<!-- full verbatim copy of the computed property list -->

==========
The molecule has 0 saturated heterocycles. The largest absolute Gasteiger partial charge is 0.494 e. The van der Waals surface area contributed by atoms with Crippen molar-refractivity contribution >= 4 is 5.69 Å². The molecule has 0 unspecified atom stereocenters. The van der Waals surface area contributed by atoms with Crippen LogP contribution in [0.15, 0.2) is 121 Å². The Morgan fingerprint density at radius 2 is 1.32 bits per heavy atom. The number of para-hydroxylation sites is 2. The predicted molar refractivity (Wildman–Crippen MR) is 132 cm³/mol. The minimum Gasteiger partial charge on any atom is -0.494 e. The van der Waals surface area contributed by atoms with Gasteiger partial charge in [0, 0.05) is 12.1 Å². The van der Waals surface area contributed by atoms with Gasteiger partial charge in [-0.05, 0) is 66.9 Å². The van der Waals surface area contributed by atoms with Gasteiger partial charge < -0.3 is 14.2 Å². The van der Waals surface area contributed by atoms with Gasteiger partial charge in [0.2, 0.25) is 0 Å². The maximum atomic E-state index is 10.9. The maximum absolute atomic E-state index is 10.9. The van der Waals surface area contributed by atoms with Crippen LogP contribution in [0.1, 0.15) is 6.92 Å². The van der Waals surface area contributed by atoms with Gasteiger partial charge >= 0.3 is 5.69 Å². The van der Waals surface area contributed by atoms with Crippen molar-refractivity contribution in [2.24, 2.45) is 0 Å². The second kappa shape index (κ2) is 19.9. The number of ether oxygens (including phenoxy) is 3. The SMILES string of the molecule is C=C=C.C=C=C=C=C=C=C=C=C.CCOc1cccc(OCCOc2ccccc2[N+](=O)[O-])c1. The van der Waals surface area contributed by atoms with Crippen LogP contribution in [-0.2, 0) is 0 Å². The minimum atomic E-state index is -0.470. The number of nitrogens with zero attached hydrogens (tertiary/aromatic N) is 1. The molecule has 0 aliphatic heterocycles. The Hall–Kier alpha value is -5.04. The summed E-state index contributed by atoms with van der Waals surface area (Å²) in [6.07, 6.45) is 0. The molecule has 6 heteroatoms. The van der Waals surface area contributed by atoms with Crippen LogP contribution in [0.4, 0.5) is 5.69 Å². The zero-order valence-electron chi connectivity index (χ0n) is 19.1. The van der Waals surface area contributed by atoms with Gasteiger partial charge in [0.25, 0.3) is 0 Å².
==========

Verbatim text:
The molecule has 0 saturated heterocycles. The largest absolute Gasteiger partial charge is 0.494 e. The van der Waals surface area contributed by atoms with Crippen molar-refractivity contribution >= 4 is 5.69 Å². The molecule has 0 unspecified atom stereocenters. The van der Waals surface area contributed by atoms with Crippen LogP contribution in [0.15, 0.2) is 121 Å². The Morgan fingerprint density at radius 2 is 1.32 bits per heavy atom. The number of para-hydroxylation sites is 2. The predicted molar refractivity (Wildman–Crippen MR) is 132 cm³/mol. The minimum Gasteiger partial charge on any atom is -0.494 e. The van der Waals surface area contributed by atoms with Gasteiger partial charge in [0, 0.05) is 12.1 Å². The van der Waals surface area contributed by atoms with Gasteiger partial charge in [-0.05, 0) is 66.9 Å². The van der Waals surface area contributed by atoms with Gasteiger partial charge < -0.3 is 14.2 Å². The van der Waals surface area contributed by atoms with Gasteiger partial charge in [0.2, 0.25) is 0 Å². The maximum atomic E-state index is 10.9. The maximum absolute atomic E-state index is 10.9. The van der Waals surface area contributed by atoms with Crippen LogP contribution in [0.1, 0.15) is 6.92 Å². The van der Waals surface area contributed by atoms with Gasteiger partial charge >= 0.3 is 5.69 Å². The van der Waals surface area contributed by atoms with Crippen molar-refractivity contribution in [2.24, 2.45) is 0 Å². The second kappa shape index (κ2) is 19.9. The number of ether oxygens (including phenoxy) is 3. The SMILES string of the molecule is C=C=C.C=C=C=C=C=C=C=C=C.CCOc1cccc(OCCOc2ccccc2[N+](=O)[O-])c1. The van der Waals surface area contributed by atoms with Crippen LogP contribution in [-0.2, 0) is 0 Å². The minimum atomic E-state index is -0.470. The number of nitrogens with zero attached hydrogens (tertiary/aromatic N) is 1. The molecule has 0 aliphatic heterocycles. The Hall–Kier alpha value is -5.04. The summed E-state index contributed by atoms with van der Waals surface area (Å²) in [6.07, 6.45) is 0. The molecule has 6 heteroatoms. The van der Waals surface area contributed by atoms with Crippen LogP contribution in [0.4, 0.5) is 5.69 Å². The zero-order valence-electron chi connectivity index (χ0n) is 19.1. The van der Waals surface area contributed by atoms with Gasteiger partial charge in [0.25, 0.3) is 0 Å².